A Night of Social Wonder: The Way Music Moves Me
Wednesday, Oct. 21, 6:30 p.m.
doors 6:30 p.m. / program 7 p.m.
American Swedish Institute
2600 Park Avenue Minneapolis MN 55407
In line with ASI’s mission of being a gathering place for all people to share experiences around themes of culture, migration, the environment and the arts, ASI’s signature program,A Night of Social Wonder gathers innovators, thinkers, leaders and practitioners from a cross section of sectors and disciplines to strike an open conversation around the relevant and timely themes explored in ASI’s major exhibitions. Panelists and the topics they present are curated to represent local, regional, national and international interests, all of course pulled together with the magic of moderator, Mark Wheat.
A Night of Social Wonder: The Way Music Moves Me asks us to take a closer look at how music influences other places around the globe and across industries. How does music encourage social bridging and blur the lines of socio-economic inequalities? What innovations are currently underfoot in the music market and what impact does that have? How has music transformed the work we do?
$10 ASI members / $12 nonmembers
Cash bar available. Museum admission must be purchased separately.
Registration recommended. Past events have sold out quickly.
Click here to register or call (612) 871-4907.
(Sweden’s Lund University)
Music moves us all – emotionally, socially, physically, and even on a heart level. Åström shares some of his latest research on music and its biological and emotional effects on the human body. How can music affect our wellbeing in health care and in everyday life? Does music really move our hearts, or is it just a poetic metaphor? Can broken hearts be healed by music?
Rickard Åström was educated at the Music Conservatory in Gothenburg, and has worked as a professional musician and composer since 1988. He has served as Musical Director for several musicals at the Gothenburg Opera, and has performed with Groupa, a leading Nordic folk music band that has received two Grammy Awards. Åström now focuses his time mainly on research at Sahlgrenska University Hospital about the biological and emotional effects of music on humans. He was recently involved in a study on the synchronization of the heart rates of choir singers, which was featured on CNN and the BBC, and in Times Magazine.
A “creative safarist,” Davis-McGee (A\\AM ) will touch on the relationship between sound, color and harmony while blasting inspiration via multimedia visual vibrations and anchoring the narrative in restoring balance in our communities locally and globally.
A\\AM is a Creative Safarist who lives at the intersection of music, technology and multi media. Sharing over 10 years of extensive professional experience as a content creator, producer, manager, and consultant - he is a passionate digital storyteller whose experience and skills span across the media arts landscape.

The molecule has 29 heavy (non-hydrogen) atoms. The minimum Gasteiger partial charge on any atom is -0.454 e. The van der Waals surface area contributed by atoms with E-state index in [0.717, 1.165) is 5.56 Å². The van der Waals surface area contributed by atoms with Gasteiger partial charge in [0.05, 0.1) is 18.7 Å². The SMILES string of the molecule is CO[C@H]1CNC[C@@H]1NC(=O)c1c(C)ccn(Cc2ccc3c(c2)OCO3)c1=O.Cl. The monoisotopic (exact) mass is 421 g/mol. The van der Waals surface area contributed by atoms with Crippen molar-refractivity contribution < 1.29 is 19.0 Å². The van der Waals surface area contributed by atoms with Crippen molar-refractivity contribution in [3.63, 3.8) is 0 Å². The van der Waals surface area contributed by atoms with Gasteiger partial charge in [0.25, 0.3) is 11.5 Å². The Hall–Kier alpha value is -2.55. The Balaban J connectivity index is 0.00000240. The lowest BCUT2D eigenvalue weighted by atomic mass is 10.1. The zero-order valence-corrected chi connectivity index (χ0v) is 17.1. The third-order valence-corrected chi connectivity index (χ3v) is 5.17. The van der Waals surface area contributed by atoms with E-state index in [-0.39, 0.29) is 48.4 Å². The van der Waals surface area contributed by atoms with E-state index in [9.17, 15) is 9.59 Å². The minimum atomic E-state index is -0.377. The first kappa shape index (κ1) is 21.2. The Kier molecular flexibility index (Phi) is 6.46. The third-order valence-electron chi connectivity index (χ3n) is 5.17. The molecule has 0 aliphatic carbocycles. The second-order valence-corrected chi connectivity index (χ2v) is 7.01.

(Director of Kairos Alive!)
As an artist, Genné believes in the radical inclusion of pretty much everybody: inviting elders, kids and adults of all cultural backgrounds and all abilities to participate in helping to create fun, meaningful and health-enriching participatory dance, music and story making. Genné is convinced that artists are key to community health and wellbeing – and FINALLY, scientific research is figuring it out, too.
Maria DuBois Genné, MEd, dancer, choreographer, social artist, educator, founder and Director of Kairos Alive! and founder and former Director of Young Dance. Her choreography (65+ works) is recognized for its ability to highlight the beauty of human experience through movement and story. Her award winning artistic intervention for older adults, Dancing Heart™ is part of her life-long intergenerational work: Choreography of Care™.
R. Douglas Wright & Roma Duncan
(Minnesota Orchestra Members Share Insight on Musical Diplomacy In Cuba)
Minnesota Orchestra musicians R. Douglas Wright and Roma Duncan were part of the Orchestra’s historic visit to Cuba in May 2015—becoming the first American symphony orchestra musicians to visit the island nation following the normalization of relations between the two countries. The good will visit had a profound impact on the organization, its vision for community engagement—and its individual musicians. Hear Wright and Duncan discuss their experiences working with student musicians and performing the Cuban National Anthem in Havana, as well as the powerful role that music and musicians can play in connecting people and cultures.
R. Douglas Wright, the Minnesota Orchestra’s principal trombone since 1995, has also performed as a regular soloist and chamber musician with the Orchestra. He is also a lecturer at the Bienen School of Music at Northwestern University. He previously served as the Cleveland Orchestra’s principal trombone, traveled internationally as a member of the Empire Brass Quintet and played as a member of the Boston Pops. Since 2005, Wright has been performing concerts around the world with the World Orchestra for Peace, an ensemble of musicians from 40 different countries, conducted by Valery Gergiev. He received his training at the New England Conservatory of Music.
Flute and piccolo player Roma Duncan joined the Minnesota Orchestra in 2003, following positions in the Fort Wayne Philharmonic, Canada’s Orchestra London, and the Ann Arbor, Windsor and Warren symphony orchestras. She has been a featured soloist in Minnesota, as well as other orchestras, including l’Orchestre Symphonique de Trois-Rivières, l’Orchestre Symphonique de Québec and the Windsor Symphony. Born in Nova Scotia, Canada, Duncan grew up in the province of Newfoundland and studied at McGill University and the University of Michigan.